Definitively St. Maarten's most spectacular dive!
Dive Safaris has been successfully diving with the sharks around St Maarten since 1998. This afternoon single tank dive takes place twice a week (see schedule). During this dive, you will have the chance to see 15 to 30 sharks being fed by our professional divers. Most of the sharks on this dive are Caribbean Reef Sharks and Sharp Nose sharks ranging from 3 to 8 feet in length.
The dives are mostly to study the sharks and learn more about them. These efforts will help to develop a better understanding of the need to preserve and protect the threatened sharks.
The sharks are fed to learn more about how they feed and how they react. Sharks eat the equivalent of 1-10% of their body weight per week, usually in one or two meals. Between meals they digest their food, and they do not eat again until they have finished digesting their previous meal.
It is also a change to see how there health is, if they are sick or wounded. The size of the population can be monitored over a long period of time.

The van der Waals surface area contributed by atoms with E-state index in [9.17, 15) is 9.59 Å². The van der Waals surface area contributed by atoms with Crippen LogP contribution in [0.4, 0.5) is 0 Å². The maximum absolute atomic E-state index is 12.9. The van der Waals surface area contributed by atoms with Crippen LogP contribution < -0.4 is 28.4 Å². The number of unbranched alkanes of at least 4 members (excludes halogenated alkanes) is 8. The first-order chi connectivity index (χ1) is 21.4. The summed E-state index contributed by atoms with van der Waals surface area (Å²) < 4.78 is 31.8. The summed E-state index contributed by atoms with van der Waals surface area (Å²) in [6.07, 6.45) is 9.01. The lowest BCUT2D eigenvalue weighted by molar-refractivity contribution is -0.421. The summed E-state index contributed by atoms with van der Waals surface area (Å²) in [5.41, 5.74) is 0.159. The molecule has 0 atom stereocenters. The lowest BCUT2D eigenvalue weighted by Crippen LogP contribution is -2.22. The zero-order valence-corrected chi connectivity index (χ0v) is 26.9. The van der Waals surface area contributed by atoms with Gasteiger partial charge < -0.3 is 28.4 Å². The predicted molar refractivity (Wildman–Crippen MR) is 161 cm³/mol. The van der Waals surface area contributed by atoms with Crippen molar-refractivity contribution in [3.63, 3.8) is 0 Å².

The dive lasts around 30-40 min. and the depth of the dive site is 55' /17m. You will need to be at least a certified diver and have dived within the last 2 years to take part in this dive.
Come and meet our shark divers who will be happy to share their passion for these incredible animals.
Learn more about them and why it is so important to protect them.
Facts about sharks:
Did you know?
- They need our protection! Humans are their biggest predator and sharks are becoming extinct!
- "Finning" is cutting off the shark's fins and throwing the live shark back into the water to drown since they cannot move to breathe.
- 100 millions sharks are killed every year for the shark fins soup consumers.
- You have more chance to get hit by lightning than being bit by a shark.
- Sharks act like the lions in the jungle and keep our oceans clean. They eat sick and weak fish to keep the schools healthy.
- Sharks also play an important role in the ecosystem with the removal of top predators having shown to cause cascading effects down the food web.
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